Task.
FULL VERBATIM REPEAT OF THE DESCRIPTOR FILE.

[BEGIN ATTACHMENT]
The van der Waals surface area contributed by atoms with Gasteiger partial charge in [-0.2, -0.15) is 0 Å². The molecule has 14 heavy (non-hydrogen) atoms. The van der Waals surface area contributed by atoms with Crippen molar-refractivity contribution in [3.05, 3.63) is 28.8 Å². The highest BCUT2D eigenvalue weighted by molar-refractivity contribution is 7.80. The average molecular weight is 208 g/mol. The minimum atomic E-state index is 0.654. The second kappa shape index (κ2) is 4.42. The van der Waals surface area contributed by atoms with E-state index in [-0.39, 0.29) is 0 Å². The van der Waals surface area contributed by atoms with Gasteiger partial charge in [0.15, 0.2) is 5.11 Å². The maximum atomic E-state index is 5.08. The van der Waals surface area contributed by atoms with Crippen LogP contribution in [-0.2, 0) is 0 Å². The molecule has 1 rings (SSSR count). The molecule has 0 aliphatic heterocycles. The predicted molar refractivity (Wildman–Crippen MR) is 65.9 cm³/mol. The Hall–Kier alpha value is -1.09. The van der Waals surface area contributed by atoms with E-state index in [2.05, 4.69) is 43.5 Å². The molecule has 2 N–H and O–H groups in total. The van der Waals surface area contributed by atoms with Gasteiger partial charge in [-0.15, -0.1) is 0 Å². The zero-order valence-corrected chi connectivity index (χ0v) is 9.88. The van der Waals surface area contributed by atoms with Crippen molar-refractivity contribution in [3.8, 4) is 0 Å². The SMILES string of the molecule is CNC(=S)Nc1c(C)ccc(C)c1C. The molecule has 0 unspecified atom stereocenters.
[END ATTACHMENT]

The van der Waals surface area contributed by atoms with Gasteiger partial charge in [-0.2, -0.15) is 0 Å². The molecule has 14 heavy (non-hydrogen) atoms. The van der Waals surface area contributed by atoms with Crippen molar-refractivity contribution in [3.05, 3.63) is 28.8 Å². The highest BCUT2D eigenvalue weighted by molar-refractivity contribution is 7.80. The average molecular weight is 208 g/mol. The minimum atomic E-state index is 0.654. The second kappa shape index (κ2) is 4.42. The van der Waals surface area contributed by atoms with E-state index in [-0.39, 0.29) is 0 Å². The van der Waals surface area contributed by atoms with Gasteiger partial charge in [0.15, 0.2) is 5.11 Å². The maximum atomic E-state index is 5.08. The van der Waals surface area contributed by atoms with Crippen LogP contribution in [-0.2, 0) is 0 Å². The molecule has 1 rings (SSSR count). The molecule has 0 aliphatic heterocycles. The predicted molar refractivity (Wildman–Crippen MR) is 65.9 cm³/mol. The Hall–Kier alpha value is -1.09. The van der Waals surface area contributed by atoms with E-state index in [2.05, 4.69) is 43.5 Å². The molecule has 2 N–H and O–H groups in total. The van der Waals surface area contributed by atoms with Gasteiger partial charge in [-0.15, -0.1) is 0 Å². The zero-order valence-corrected chi connectivity index (χ0v) is 9.88. The van der Waals surface area contributed by atoms with Crippen molar-refractivity contribution in [3.8, 4) is 0 Å². The SMILES string of the molecule is CNC(=S)Nc1c(C)ccc(C)c1C. The molecule has 0 unspecified atom stereocenters.